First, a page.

Whenever we have an English class on a Friday, my teacher, Mrs. Jansen, does what we like to call “secrets”. Every student gets a chance to write down an anonymous secret onto a slip of paper, which goes into a large tub. Afterwards, everyone who contributed a secret draws one out of the container and reads it aloud to the class. These secrets can be funny or serious. Sometimes they’re about the class itself, or about school, or about life.
While a small handful of people opt not to participate in this biweekly activity, most of us do. I mean, what’s the harm? After all, we’re all protected by a sort of unspoken moral code. To belittle or criticize the person who put in the secret would be immediately condemned by the rest of the class. To confess who actually put in the secret is besides the point of the activity, regardless of how innocuous that secret might be. The anonymity of the whole affair is a huge part of the fun of it. The feeling of hearing a juicy secret and realizing that anyone around you could have put it in is what makes it all exciting.
But the shallow excitement of gossip is nothing compared to the almost therapeutic effect it has on me (and I assume) all of our class. As we go through each secret, we turn the secrets into discussions. We voice our support, our concerns, our advice, for each person who confesses something on a slip of paper.
To unrequited lovers hoping to work up the courage to confess, we offer encouragement. To those stressed, we offer our own tips and stories about our own stressors. To those left heartbroken by rejection, we offer sympathy. To the confused, guidance. To the funny stories, laughter. And even to those with problems too difficult to address, too outside of our realms of experience to advise, we snap our fingers and let them know that they are heard.
I’ve put in all manner of secrets, both silly and not-so-silly. I am, not really on purpose, kind of a wealth of closely kept thoughts and worries. As much as I know I have a strong support system of people who care about me and want to help me… they shouldn’t have to always hear the things I worry about. Sometimes there’s nothing they can do. Sometimes those worries are about them. Sometimes they’re too hard to say aloud.
But for those sorts of things, there’s a white slip of paper on my desk at the end of Friday IB English class. There’s a classroom of people who don’t know who I am but still care about what I’m going through.
These aren’t really scary or dangerous secrets, don’t worry. But they’re embarrassing sometimes, or hard to explain, or don’t align with the way I want to present myself. Sometimes they’re things I’ve told close friends already, but never aloud. There’s a real benefit to hearing your own thoughts echoed aloud, and having others acknowledge and comment on them.
I, for very obvious reasons, don’t want to get too specific about any of the secrets I’ve confessed in this activity, but I will say that one of my more recent ones garnered maybe one of the most positive responses I have ever received. To be vague, it was the story of the disappointing result of a very uncharacteristically huge social risk I took. I was expecting a few finger snaps of sympathy, but instead Mrs. Jansen told us she was proud of the writer of the secret for being mature about their disappointment, and lots of other classmates agreed that it was an admirable response to a difficult situation.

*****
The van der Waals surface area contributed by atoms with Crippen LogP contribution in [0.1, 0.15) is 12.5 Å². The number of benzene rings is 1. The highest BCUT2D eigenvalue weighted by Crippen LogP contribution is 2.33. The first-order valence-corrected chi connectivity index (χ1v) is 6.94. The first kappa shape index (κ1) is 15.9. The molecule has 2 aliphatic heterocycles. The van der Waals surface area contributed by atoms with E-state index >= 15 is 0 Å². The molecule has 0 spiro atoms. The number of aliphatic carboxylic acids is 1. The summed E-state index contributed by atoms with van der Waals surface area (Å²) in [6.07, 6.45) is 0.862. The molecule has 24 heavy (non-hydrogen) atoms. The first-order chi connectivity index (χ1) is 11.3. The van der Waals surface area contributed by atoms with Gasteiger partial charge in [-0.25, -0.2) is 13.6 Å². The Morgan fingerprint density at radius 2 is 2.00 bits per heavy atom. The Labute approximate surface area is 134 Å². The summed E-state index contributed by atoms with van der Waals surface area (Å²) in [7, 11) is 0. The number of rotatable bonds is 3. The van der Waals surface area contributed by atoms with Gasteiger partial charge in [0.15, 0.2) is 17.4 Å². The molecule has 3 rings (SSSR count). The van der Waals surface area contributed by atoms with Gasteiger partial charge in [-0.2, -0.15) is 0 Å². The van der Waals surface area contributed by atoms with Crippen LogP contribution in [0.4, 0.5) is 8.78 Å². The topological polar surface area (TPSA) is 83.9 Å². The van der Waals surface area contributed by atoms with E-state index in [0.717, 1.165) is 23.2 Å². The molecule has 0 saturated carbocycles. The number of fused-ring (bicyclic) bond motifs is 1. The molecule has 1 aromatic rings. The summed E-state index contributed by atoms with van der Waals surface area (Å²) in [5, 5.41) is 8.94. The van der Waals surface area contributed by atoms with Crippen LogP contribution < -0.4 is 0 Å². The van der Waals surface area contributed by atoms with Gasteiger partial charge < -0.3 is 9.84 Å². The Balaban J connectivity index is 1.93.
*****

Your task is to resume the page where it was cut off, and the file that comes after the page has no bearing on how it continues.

And I… almost seriously burst into tears. I didn’t, thankfully, but it was incredible to hear a classroom of completely unbiased people validate the, for lack of a better term, sucky situation I had found myself in.
No one solved my problems, of course. They didn’t have to. But what they did was provide me feedback to a difficult decision I had made without being influenced by their knowledge of me or of my situation. And that, I think, is the beauty of the “secrets” activity.
(And just as a small note, the situation I’m talking about has since more or less resolved itself into a far more positive thing, lest you all begin worrying about me.)
I don’t think I’m alone in saying that trusting the feedback of others is difficult. Contrary to what a lot of millennial thinkpieces like to claim, having a childhood of “everyone’s a winner” is not only not really the truth, it also doesn’t really make you feel entitled, it makes you skeptical of every piece of praise you receive. I’ve been told I’m smart and skilled and in the right and just overall good so many times that it’s hard to believe any of those things. I mean, all throughout elementary school I was in a class of kids who were smart and skilled and in the right and just overall good.
Taking a compliment from someone at face-value is pretty rare. Most of the time I brush them off as a result of having friends and family who love me and want to make me happy, or as a result of somebody mistakenly thinking I’m more put-together than I am.
But with the secrets… I get guidance and suggestion without the fear of having things sugarcoated.
Plus, and this is kind of an important thing too, it’s nice to know you’re not alone in even the most embarrassing of things. The negative things in my life are not the sort of thing I want to wear on my chest like Superman’s S, but being able to quietly let them out and see people in the same situation is really helpful.
And that, I think, is the beauty of “secrets”. The anonymity that comes with it is a safety blanket, a place to confess hard truths without fear of getting hurt. There’s a lot of value in that.